Since 2020, Farm Africa and AGRA have been promoting regenerative agriculture through direct training to farmers, enhancing land productivity in Embu County. As a result, the 10,000 farmers who were engaged in the Regenerative Agriculture Project reported a 20 per cent increase in harvest, thus escaping total crop failure following the reduced rainfall in 2021.

The improved production was attributed to regenerative agriculture practices such as cover cropping, mulching, intercropping and more. These were found to have contributed to reduced moisture loss and soil enrichment that strengthened crop resilience to drought. Farmers therefore could continue to grow crops such as maize and beans, highlighting the endurance of regenerative agriculture in the face of tough circumstances.

Juliet Muthoni, a beneficiary of Farm Africa projects, poses for a photo at her home in Embu.

One farmer now enjoying the benefits of regenerative agriculture is Juliet Muthoni. Before joining the project, she encountered several obstacles in her practice: ”I face many challenges in my farming business. Prices are high for fertiliser, seeds, labour and other inputs, while rainfall is low.”

However, after adopting techniques such as mulching and applying manure as taught by Farm Africa, Juliet started to see rapid improvement. “Thanks to these techniques, last year we enjoyed higher yields.”

She goes on: ”What Farm Africa has taught us about using regenerative agriculture has been very helpful, given our challenging circumstances. The two most important techniques that we have been taught are manuring and mulching. Applying manure helps the plant become strong and mulching reduces water evaporation from the soil surface. Even if it does not rain for weeks, the plant will still have water.”

Thanks to the success of this initial work, the project will be phased up between 2022 and 2025, where Farm Africa will reach 50,000 farmers across Embu and Tharaka-Nithi counties in Kenya.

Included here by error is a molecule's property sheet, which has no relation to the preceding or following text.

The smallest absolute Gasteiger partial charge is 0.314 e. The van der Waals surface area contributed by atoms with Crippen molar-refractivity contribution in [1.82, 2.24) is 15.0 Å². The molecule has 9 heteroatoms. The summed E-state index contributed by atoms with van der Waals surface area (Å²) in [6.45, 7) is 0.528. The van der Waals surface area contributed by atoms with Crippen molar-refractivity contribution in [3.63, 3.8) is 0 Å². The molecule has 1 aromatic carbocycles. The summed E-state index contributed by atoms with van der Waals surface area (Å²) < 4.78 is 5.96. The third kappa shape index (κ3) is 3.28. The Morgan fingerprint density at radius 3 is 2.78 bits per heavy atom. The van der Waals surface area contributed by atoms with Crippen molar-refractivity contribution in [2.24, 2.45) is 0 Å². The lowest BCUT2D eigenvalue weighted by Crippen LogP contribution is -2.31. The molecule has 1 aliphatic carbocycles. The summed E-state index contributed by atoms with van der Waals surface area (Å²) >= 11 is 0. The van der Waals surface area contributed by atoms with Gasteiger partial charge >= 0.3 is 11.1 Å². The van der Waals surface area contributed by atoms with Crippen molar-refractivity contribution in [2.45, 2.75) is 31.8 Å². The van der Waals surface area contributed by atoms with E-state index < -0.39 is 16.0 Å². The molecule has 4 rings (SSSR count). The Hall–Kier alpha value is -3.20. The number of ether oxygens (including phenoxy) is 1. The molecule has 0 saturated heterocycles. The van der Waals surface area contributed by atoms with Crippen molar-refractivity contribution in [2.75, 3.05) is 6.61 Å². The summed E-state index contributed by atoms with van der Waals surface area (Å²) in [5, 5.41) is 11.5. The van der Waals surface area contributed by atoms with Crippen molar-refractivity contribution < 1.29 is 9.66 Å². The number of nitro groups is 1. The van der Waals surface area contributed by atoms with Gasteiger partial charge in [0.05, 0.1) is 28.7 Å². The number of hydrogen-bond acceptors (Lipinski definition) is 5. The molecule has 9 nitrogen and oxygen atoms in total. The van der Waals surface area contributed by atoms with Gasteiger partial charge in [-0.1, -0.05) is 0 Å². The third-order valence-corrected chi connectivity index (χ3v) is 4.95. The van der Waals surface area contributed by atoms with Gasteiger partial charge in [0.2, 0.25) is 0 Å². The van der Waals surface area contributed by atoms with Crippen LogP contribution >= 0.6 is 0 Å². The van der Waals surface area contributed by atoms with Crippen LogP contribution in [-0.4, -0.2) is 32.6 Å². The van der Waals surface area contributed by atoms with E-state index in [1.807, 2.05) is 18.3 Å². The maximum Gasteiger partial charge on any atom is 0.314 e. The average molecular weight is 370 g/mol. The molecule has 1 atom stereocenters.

Forward-thinking farming

Given the range of challenges facing food growers in eastern Africa, farmers need a farming practice they can rely on to produce high yields through tough times. Farm Africa’s project shows that regenerative agriculture provides a solution to a range of farming challenges. The numbers prove this, as do the encouraging testimonies from participating farmers like Juliet. 

Regenerative agriculture is a long term farming method. Years of mono-cropping and unsustainably using fertilisers have left soils depleted. Such short term measures are both damaging and unsustainable. In a time of increasing climate uncertainty, we cannot farm just for today. We need forward-thinking farming.

Regenerative agriculture infographic.

Images: Farm Africa/Brian Ongoro

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  1. Elizabeth Mranda says:

    I would like to connect with you on the topic on Regenerative Africa in Embu

  2. Farming First says:

    Hi Elizabeth, if you’re looking to connect with Farming First, please send us an email at [email protected]. If you’re interested in connecting with Farm Africa, you can contact them at [email protected].